Hypnotist hypes Webster crowd

Monique Canada, sophomore pre-med major (left), and JaVan Richardson, freshman undecided major, perform a rap song.

Monique Canada, sophomore pre-med major (left), and JaVan Richardson, freshman undecided major, perform a rap song.

Parker Willis

Hypnotism brought a show to campus and kept the crowd in a trance of laughter.

After traveling 11 hours to get to Missouri Southern and cutting it close by showing up to Webster Hall auditorium only 30 minutes before his 7 p.m. show, Joshua Seth hit the ground running using only a minimal amount of props consisting of a baby doll, a scratch pad and an iPod.

Seth started his show with a few card tricks, math tricks and some mind reading to get the crowd warmed up before starting his hypnotism.

He started with around 20 volunteers on stage, but he gradually narrowed it down to six enthusiastic audience members. These six were the ones most influenced by Seth’s suggestions and provided for the majority of the entertainment.

Seth convinced his volunteers to do everything from rap in Japanese, dance on command and fall asleep at the snap of his finger to ballet, run in slow motion and pose like a body builders.

Other highlights of the show were when he convinced the four men still left on stage they were pregnant and coaxed two into labor, one of which gave birth to the rag doll. Even though he didn’t believe it was his, he cared for it like a mother onstage.

Then Seth hypnotized the six left into believing he was invisible, right before chasing them around stage moving chairs and other inanimate objects as he herded them from one side to the other. He made a few faint during this part of the act and had to scare his volunteers out from hiding behind the curtain several times.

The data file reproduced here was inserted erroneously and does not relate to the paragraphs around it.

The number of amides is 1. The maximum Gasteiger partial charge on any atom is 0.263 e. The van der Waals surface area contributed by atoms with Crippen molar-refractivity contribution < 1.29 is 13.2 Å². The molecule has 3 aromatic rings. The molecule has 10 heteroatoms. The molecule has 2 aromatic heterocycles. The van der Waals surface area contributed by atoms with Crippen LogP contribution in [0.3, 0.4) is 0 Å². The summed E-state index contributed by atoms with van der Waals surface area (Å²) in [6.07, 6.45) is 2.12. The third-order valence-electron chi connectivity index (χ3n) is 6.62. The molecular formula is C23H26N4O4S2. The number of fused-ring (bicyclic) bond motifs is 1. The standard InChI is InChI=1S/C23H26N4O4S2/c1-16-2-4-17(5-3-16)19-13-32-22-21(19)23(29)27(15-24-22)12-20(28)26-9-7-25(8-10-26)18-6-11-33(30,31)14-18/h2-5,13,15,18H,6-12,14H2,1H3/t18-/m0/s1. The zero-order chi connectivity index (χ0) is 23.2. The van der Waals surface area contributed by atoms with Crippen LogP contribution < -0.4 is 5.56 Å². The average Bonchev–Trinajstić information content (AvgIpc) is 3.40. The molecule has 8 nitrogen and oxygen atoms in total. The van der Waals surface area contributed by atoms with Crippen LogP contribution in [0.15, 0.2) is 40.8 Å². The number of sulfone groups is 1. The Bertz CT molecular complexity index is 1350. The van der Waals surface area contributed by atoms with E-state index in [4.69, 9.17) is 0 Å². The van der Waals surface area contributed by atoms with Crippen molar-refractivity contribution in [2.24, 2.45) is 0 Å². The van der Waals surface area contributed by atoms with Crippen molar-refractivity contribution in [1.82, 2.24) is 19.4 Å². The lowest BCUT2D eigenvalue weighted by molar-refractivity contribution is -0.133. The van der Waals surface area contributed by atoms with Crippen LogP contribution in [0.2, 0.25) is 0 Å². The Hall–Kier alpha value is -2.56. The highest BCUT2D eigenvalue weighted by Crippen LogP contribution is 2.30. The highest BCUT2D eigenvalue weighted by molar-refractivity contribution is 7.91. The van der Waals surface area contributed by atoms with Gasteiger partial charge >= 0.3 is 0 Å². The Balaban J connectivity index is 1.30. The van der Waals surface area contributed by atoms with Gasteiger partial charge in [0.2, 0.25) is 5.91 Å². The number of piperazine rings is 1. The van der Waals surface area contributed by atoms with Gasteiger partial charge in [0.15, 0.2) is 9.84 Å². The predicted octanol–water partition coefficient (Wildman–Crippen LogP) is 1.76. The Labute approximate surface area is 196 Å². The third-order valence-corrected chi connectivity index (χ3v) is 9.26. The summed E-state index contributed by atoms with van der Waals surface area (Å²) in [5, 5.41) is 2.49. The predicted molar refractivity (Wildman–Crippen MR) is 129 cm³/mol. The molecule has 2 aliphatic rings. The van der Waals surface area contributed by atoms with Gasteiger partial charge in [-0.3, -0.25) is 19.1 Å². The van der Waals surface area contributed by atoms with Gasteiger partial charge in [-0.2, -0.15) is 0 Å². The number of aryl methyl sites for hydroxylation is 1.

“But it was all in good fun,” said Monique Canada, sophomore biology major and volunteer. “I’m a little embarrassed to know what I did, but at the same time, I’m sure it was funny and everyone probably enjoyed it.”

She said she doesn’t really remember what happened while she was on stage.

“I was relaxing and I was still thinking, but I don’t know what I was doing, like why was I standing in the middle of the stage half the time,” Canada said.

Another volunteer, Mark Billings said he didn’t really remember much, but afterward, he felt completely rested. He said he didn’t even mind that after he got off stage Seth cued him and the other volunteers to stand up and yell “party at my house,” which he did remember.

“Your conscious of what is happening but it seems like it went by in a flash,” Billings said. “I asked my wife what time it was and couldn’t believe it was 9 p.m. because everything went by in a snap.”

It was the first time Seth has done a show at Southern, but he said he would return to another if he was asked. He averages a couple of hundred shows a year traveling all over the U.S. and as far as Tahiti, Australia, New Zealand and last year he did a televised show on the streets of Japan with a translator that has now been seen by more than 10 million people.

But after the show, he said he likes doing campus shows the best.

“I love going to colleges; college kids get it when I’m talking about the psychology behind it,” Seth said. “And, I hope that they find that interesting. College kids can take all the energy and length. I just did a two-hour show. Where else are you going to do that? It’s an ideal environment for me.”

In the end, Seth said he hopes the crowd gets more out of his show than just entertainment.

“I hope that what I do goes a little bit beyond what most hypnotized do,” he said. “I’ve been doing this my whole life. I’ve got my own philosophies and thinking on how to affect behavioral change through the mind.”